1038. Binary Search Tree to Greater Sum Tree


Problem Description

The given problem presents a Binary Search Tree (BST) and requires transforming it into a "Greater Tree." The transformation should be such that each node's value is updated to the sum of its original value and the values of all nodes with greater keys in the BST.

In a BST, the properties are as follows:

  • The left subtree of a node has nodes with keys less than the node's key.
  • The right subtree has nodes with keys greater than the node's key.
  • Both left and right subtrees adhere to the BST rules themselves.

The challenge lies in updating each node with the sum of values greater than itself while maintaining the inherent structure of the BST.

Intuition

The solution approach leverages the properties of the BST, specifically the in-order traversal property where visiting nodes in this order will access the nodes' values in a sorted ascending sequence. However, to obtain a sum of the nodes greater than the current node, we need to process the nodes in the reverse of in-order traversal, which means we should begin from the rightmost node (the highest value) and traverse to the leftmost node (the lowest value).

We'll maintain a running sum s that accumulates the values of all nodes visited so far during our reverse in-order traversal. For each node n, we will:

  • Recursively visit the right subtree to add all greater values to s.
  • Update n's value by adding s to n's original value.
  • Add n's updated value (which is inclusive of its original value) to s before moving to the left subtree.

This process ensures that each node's value is replaced by the sum of its original value and all greater values in the BST. Our solution does this iteratively with the help of a Morris traversal-like algorithm that reduces the space complexity to O(1) by temporarily modifying the tree structure during traversal and then restoring it before moving to the left subtree.

Learn more about Tree, Depth-First Search, Binary Search Tree and Binary Tree patterns.

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Solution Approach

The solution provided utilizes an iterative approach with a Morris traversal pattern, which aims to traverse the tree without additional space for recursion or a stack. Morris traversal takes advantage of the thread, a temporary link from a node to its predecessor, to iterate through the tree. Here's the breakdown of the approach:

  1. Initialize a variable s to store the running sum and a variable node to keep the reference of the original root.
  2. Start iterating from the root of the BST. Continue until the root is not null, as this indicates the traversal is complete.
  3. For each node, there are two cases to consider:
    • If there is no right child, add the node's value to s. Then, update the node's value with s and move to the left child.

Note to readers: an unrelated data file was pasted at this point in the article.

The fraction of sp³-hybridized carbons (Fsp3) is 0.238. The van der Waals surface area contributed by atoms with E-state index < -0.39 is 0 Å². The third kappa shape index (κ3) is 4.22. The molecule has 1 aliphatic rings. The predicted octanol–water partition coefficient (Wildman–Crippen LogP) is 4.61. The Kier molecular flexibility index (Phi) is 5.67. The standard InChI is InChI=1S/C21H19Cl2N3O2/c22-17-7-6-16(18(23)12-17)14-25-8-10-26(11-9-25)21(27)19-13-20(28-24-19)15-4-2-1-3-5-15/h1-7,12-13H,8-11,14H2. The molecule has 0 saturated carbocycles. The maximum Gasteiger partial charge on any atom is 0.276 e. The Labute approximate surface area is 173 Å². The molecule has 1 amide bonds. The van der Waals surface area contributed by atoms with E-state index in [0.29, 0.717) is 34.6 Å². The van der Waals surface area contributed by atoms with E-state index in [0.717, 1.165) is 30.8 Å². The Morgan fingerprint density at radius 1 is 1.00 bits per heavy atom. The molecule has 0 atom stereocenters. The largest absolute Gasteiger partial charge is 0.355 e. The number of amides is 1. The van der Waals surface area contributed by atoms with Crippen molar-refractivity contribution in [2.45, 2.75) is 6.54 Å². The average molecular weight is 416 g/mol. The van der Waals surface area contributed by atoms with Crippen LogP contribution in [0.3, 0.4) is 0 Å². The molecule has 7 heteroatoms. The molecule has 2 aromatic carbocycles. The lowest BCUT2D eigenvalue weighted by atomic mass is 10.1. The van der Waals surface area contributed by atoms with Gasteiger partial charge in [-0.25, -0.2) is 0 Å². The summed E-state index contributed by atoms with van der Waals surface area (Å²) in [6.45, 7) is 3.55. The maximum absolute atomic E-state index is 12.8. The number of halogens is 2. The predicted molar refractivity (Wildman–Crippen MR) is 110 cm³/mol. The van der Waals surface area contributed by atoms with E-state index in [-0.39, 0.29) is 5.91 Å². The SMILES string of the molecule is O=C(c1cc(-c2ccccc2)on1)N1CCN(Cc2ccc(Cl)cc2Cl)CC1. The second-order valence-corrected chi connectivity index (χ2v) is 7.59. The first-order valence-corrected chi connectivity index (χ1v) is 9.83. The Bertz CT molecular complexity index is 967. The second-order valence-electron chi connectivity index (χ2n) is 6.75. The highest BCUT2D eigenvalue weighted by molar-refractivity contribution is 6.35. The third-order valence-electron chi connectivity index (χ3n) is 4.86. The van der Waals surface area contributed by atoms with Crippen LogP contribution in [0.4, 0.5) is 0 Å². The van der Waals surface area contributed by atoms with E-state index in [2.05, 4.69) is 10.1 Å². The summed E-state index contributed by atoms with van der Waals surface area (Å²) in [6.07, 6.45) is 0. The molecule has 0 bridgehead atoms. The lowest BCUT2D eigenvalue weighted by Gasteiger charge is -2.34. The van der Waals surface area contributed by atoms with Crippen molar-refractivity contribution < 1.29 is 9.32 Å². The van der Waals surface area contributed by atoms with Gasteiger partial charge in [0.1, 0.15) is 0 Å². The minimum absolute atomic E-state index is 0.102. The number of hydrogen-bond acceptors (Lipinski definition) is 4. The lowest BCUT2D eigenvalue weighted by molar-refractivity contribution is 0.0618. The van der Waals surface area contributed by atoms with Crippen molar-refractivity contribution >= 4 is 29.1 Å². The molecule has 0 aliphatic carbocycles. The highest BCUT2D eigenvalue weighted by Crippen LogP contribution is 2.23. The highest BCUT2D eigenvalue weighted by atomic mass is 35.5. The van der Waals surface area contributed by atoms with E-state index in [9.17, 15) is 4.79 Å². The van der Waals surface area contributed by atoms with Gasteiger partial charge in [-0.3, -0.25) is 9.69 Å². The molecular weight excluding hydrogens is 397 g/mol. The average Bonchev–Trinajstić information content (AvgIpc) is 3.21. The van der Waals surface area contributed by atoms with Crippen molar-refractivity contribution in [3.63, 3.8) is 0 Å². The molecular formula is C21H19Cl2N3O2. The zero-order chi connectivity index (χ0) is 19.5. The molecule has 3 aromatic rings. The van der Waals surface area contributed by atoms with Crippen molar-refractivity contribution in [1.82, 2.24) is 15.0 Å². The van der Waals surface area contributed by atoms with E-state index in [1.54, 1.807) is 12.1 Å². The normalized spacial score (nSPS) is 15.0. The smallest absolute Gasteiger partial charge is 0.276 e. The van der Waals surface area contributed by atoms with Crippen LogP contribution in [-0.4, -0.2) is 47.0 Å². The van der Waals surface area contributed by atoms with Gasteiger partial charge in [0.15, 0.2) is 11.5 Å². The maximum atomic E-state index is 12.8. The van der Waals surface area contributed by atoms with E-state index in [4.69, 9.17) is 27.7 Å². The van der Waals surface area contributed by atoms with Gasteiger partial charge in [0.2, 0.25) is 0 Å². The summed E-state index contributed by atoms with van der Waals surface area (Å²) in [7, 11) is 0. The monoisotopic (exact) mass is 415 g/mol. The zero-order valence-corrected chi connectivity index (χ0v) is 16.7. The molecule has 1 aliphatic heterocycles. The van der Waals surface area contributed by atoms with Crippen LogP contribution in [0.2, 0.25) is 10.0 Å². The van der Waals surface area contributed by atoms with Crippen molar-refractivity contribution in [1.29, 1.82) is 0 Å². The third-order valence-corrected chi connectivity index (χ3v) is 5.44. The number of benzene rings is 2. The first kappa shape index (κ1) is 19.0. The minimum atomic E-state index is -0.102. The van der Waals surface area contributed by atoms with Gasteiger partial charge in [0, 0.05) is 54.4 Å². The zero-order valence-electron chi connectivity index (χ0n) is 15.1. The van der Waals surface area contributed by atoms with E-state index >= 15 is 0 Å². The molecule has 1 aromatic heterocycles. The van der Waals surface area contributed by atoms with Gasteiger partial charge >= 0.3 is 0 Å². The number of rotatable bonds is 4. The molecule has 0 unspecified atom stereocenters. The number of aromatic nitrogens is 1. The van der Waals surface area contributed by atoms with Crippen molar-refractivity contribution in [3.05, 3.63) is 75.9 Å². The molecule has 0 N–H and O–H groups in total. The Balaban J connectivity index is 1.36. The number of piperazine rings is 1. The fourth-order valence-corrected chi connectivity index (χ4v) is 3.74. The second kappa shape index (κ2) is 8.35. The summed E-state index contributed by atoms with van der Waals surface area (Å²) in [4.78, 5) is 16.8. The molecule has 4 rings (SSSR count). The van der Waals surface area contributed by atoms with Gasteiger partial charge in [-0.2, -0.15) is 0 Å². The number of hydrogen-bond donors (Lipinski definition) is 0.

• If there is a right child, find the leftmost child of this right subtree (next), which will act as the current node's predecessor.
  4. If the leftmost child (next) doesn't have a left child (indicating that we haven't processed this subtree yet), make the current node its left child (creating a thread) and move to the right child of the current node, deferring its update until after the greater values have been incorporated into s.
  5. If the leftmost child (next) already has a left child (meaning the current node has been threaded and it’s time to update it), remove the thread, add the current node's value to s, update the current node's value with s, and move to the left child.
  6. The loop continues until all nodes have been visited in reverse in-order, which updates all nodes with the sum of all greater node values.

This Morris traversal-based algorithm effectively improves space complexity to O(1) as it doesn't use any auxiliary data structure. The time complexity remains O(n), where 'n' is the number of nodes in the BST since each node is visited at most twice.

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Example Walkthrough

Let's illustrate the solution with a simple BST example:

Consider a BST with the following structure:

1      4
2     / \
3    1   6

We want to transform it into a "Greater Tree" using the described Morris Traversal approach.

  1. We start with the root node which has the value 4. We initialize s to 0.
  2. Since node 4 has a right child (6), we look for the leftmost node in node 4's right subtree. Node 6 has no left child, so this step is skipped.
  3. Since node 6 has no right child, we process it by adding its value to s. Now s = 0 + 6 = 6 and update node 6 to the new value s. The BST now looks like this:
1      4
2     / \
3    1   6

Node 6 has been transformed into a "Greater Node" containing the sum of values greater than itself (which in this simple case is just its own value because it's the highest).

  1. Returning to node 4, we now should add its value to s (s = 6 + 4 = 10) and update it to the new value s. The tree structure at this moment is:
1      10
2     / \
3    1   6

Node 4 is now a "Greater Node" having the sum of all nodes greater than itself.